James Caan wishes to get rid of those he refers to as ‘under-performing partners’. His comments betray his lack of understanding of how the partnership structure works.

In most of the firms I deal with, the partners are likely to be among the hardest workers in the firm, as well as having to shoulder the financial risk. Most partners have spent many years in the profession, initially working hard as junior solicitors to establish expertise and reputation and, as senior assistants and junior partners, using those assets to build up and retain the firm’s client base.

In many firms the partners are ‘the face of the firm’ and those to whom the client will go with any concerns. It is not uncommon for firms to lose business when a particular partner retires or leaves. I do not think that many of the partners I know are resting on their laurels in the hope of easy profits on the backs of their junior employees; indeed, they are constantly striving to provide a service to their clients at a reasonable price in the face of increasing overheads and external regulation.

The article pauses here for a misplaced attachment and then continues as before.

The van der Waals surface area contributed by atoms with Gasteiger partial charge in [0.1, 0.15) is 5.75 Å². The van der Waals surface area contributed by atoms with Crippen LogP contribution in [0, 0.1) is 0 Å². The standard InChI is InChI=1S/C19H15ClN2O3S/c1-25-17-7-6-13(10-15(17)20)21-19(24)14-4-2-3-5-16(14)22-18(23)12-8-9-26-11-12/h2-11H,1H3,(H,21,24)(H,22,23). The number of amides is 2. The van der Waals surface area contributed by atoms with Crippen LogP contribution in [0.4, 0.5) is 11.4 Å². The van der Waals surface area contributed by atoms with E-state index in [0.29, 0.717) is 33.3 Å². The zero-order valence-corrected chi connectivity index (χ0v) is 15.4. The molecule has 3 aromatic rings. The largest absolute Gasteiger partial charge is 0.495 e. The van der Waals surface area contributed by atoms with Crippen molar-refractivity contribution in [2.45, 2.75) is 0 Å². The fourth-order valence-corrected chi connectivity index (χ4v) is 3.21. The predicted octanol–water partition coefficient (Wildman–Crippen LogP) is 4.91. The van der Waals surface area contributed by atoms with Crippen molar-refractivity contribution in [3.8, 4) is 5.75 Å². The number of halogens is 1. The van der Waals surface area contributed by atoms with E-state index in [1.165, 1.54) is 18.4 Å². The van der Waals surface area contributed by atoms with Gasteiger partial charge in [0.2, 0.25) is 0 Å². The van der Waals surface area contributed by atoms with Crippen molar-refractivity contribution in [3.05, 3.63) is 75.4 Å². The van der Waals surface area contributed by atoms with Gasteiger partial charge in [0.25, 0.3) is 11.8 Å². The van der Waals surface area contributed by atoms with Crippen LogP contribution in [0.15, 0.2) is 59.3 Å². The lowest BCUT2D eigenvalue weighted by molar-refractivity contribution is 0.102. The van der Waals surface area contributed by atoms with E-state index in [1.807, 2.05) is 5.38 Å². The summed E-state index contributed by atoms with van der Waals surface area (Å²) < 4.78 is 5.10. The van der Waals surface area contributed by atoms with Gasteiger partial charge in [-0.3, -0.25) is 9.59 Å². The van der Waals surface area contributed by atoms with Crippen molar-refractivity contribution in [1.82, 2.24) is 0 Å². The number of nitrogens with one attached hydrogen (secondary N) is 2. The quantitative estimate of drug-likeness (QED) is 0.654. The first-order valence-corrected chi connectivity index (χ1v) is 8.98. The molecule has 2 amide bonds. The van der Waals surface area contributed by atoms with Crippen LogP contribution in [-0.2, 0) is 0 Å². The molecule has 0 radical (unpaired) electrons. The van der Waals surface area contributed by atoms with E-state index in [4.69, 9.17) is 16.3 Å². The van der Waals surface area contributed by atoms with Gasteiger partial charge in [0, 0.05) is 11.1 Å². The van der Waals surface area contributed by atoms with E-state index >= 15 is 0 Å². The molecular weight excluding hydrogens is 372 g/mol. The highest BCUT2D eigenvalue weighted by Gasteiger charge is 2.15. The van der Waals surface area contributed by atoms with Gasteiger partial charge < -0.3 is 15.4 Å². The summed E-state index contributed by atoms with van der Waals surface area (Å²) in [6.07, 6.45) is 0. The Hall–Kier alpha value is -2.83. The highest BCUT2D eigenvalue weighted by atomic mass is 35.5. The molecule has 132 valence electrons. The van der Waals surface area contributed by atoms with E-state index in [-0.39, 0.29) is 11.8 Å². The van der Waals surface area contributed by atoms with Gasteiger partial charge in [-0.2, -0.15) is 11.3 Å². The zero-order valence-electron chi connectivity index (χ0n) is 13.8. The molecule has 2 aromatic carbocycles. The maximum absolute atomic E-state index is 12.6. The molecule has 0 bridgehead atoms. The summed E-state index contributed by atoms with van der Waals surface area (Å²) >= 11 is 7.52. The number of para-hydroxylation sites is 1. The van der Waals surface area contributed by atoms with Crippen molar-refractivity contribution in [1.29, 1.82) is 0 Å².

Stephen Thorn, Drivers, Malton